“It really wasn’t that sudden,” reflects Ford, of the band’s break-up. “We started talking about it last summer as just ‘taking a break,’ but then I kind of found the ladies that I’m playing with now, which was going to be just a side project. I think we had been at it for so long and [although] we had done so many things right, I think it was so hard for such a long time that we all just wanted a break and to try something new.” While astonishing, it is understandable that after six years of shows, albums, and tours, gaining national recognition and success (albeit on a small scale, relatively speaking), Tyler Tomfelt, Jeffrey Munger, and Mr. Ford Tennis were all clamoring to go their own ways. Time will tell how the Sound Outside members redefine themselves—individually.
Now distanced from her humble rockabilly-sounding-but-not-actually-rockabilly roots, Ford takes a drastic musical turn with her new all-female ensemble. In Ford’s new act Cristina Cano plays keyboards, Amanda Spring sits behind the kit, and Anita Lee Elliot plays bass. Ford now plummets deep into the electronically infused buzz-pop bowels of early 1970s retro rock rhythms of synthesized surfer doo-wop. Revolting against expectations based on her previous musical endeavors, Ford has taken a much more aggressive and pop rock-infused direction. “In this band, there’s just one guitar, and that’s me,” Sallie says. “I’ve tried to step out front and do more. Also, there’s keyboards.”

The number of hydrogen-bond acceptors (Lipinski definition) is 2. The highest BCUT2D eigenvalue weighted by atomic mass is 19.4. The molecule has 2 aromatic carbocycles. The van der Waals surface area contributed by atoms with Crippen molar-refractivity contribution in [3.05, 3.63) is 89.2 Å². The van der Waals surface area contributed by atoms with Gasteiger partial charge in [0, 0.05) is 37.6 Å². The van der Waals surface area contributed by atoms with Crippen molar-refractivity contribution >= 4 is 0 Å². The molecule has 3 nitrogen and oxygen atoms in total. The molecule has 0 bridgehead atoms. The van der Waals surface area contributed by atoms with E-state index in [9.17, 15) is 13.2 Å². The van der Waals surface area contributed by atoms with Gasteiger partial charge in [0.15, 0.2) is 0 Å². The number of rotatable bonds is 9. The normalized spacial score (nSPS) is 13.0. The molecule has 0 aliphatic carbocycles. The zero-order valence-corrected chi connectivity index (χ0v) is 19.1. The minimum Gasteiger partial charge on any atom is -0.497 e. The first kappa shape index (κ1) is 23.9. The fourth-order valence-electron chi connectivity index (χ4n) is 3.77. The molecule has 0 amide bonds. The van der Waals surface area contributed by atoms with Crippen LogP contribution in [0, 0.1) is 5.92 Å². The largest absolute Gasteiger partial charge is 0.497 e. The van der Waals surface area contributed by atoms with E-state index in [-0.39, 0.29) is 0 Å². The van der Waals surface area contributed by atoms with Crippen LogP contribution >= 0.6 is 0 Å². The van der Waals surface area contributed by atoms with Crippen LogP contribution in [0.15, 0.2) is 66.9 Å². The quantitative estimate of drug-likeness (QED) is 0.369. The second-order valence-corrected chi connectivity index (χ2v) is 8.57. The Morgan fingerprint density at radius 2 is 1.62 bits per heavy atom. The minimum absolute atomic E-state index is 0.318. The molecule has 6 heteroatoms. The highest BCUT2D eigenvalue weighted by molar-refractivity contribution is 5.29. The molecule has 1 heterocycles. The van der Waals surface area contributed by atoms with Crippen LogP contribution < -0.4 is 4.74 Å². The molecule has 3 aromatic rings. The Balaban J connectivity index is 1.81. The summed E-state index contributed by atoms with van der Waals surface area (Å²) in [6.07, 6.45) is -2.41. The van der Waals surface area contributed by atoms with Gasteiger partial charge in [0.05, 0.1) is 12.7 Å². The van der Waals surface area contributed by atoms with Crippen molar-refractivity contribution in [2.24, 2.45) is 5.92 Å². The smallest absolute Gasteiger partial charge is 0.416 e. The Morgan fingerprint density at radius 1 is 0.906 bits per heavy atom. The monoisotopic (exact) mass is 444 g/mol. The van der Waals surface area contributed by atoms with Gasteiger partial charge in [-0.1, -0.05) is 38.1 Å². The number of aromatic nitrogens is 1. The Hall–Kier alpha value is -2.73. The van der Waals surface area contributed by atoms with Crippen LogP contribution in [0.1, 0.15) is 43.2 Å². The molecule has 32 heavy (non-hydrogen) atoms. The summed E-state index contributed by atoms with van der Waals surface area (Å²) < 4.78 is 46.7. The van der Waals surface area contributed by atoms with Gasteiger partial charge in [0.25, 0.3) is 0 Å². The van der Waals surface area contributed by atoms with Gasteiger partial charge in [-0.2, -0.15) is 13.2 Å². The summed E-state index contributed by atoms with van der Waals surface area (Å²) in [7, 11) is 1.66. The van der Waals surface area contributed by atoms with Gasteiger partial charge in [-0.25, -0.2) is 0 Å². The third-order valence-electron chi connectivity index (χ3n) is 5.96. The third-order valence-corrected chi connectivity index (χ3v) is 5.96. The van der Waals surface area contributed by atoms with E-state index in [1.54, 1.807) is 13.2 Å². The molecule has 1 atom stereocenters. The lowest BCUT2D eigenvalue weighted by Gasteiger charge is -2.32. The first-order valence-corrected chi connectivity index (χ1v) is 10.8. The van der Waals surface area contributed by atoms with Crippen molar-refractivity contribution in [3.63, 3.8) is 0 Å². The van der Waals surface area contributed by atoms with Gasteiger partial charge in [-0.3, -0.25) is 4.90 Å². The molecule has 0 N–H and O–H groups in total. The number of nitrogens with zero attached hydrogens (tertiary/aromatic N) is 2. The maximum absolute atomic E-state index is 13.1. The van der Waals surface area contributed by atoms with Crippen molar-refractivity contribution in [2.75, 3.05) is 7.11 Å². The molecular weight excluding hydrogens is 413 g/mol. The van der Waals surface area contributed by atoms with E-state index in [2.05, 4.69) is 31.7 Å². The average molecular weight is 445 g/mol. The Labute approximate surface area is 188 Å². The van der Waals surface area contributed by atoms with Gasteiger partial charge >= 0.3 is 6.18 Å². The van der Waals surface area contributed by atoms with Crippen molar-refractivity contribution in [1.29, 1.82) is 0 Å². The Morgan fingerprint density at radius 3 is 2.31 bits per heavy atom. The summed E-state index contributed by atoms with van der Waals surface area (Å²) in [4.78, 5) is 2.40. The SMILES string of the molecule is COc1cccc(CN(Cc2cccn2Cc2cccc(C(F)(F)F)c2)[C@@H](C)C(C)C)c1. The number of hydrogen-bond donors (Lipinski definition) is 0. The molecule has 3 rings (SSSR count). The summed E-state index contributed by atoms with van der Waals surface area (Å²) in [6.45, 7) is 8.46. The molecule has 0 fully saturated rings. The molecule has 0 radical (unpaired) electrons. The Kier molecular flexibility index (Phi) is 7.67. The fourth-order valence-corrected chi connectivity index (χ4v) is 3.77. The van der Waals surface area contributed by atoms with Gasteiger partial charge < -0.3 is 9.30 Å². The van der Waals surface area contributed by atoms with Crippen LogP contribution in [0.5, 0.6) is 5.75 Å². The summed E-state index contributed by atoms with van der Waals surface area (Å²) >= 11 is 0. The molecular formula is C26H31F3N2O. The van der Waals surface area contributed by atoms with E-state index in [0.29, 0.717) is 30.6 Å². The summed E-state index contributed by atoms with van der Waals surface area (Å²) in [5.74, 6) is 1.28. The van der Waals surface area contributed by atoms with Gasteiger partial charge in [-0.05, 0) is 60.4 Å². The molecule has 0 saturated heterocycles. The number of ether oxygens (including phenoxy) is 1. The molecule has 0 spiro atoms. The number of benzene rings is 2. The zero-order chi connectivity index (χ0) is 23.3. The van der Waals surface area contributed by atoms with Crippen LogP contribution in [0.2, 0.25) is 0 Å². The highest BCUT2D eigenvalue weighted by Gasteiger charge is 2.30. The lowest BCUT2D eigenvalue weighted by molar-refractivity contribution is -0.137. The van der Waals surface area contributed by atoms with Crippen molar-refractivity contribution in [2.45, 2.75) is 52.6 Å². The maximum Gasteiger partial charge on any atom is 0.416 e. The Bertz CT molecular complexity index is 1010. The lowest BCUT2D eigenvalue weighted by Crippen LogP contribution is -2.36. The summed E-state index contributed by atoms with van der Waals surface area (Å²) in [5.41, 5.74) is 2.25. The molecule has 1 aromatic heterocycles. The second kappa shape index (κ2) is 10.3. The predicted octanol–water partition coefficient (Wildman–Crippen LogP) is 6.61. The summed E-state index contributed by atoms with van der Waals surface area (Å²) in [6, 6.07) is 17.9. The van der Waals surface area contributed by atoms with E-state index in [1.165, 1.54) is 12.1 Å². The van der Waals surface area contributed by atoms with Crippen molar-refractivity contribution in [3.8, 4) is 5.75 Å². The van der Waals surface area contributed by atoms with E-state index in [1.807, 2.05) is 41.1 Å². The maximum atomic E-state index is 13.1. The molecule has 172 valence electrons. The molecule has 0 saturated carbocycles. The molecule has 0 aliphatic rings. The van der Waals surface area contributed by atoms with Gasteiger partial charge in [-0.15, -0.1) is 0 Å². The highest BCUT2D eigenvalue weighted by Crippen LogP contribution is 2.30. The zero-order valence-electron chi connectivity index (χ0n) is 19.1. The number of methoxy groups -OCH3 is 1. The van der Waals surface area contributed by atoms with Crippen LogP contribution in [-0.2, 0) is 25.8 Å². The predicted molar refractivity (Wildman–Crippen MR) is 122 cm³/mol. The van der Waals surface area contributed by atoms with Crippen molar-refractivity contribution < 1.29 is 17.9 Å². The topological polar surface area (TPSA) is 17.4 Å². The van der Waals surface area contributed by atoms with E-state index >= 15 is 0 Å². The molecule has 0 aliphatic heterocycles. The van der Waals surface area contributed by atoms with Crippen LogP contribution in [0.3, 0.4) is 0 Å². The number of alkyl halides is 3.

Ford was less than excited about adding keyboards to the band in the beginning. However, under the tutelage of her producer, The Decemberists’ Chris Funk, it has now become the major distinction between this and her last band. “At first,” Ford says, “I just wanted the keyboards to cover, like, 1960s organ sounds, but Chris had this idea of doing more of a synthesized sound, which makes the songs sound a little different.”
Of course it’s never a sure thing, when artists redefine themselves. When audiences feel connected to a performer, it can feel like a loss—even a betrayal—when the performance changes. But Ford has resisted definition from the beginning and hopes her audience will see through the changes. “[At the core], it’s still my voice and my songs,” she says. “I’m hoping people will still follow it and like it.”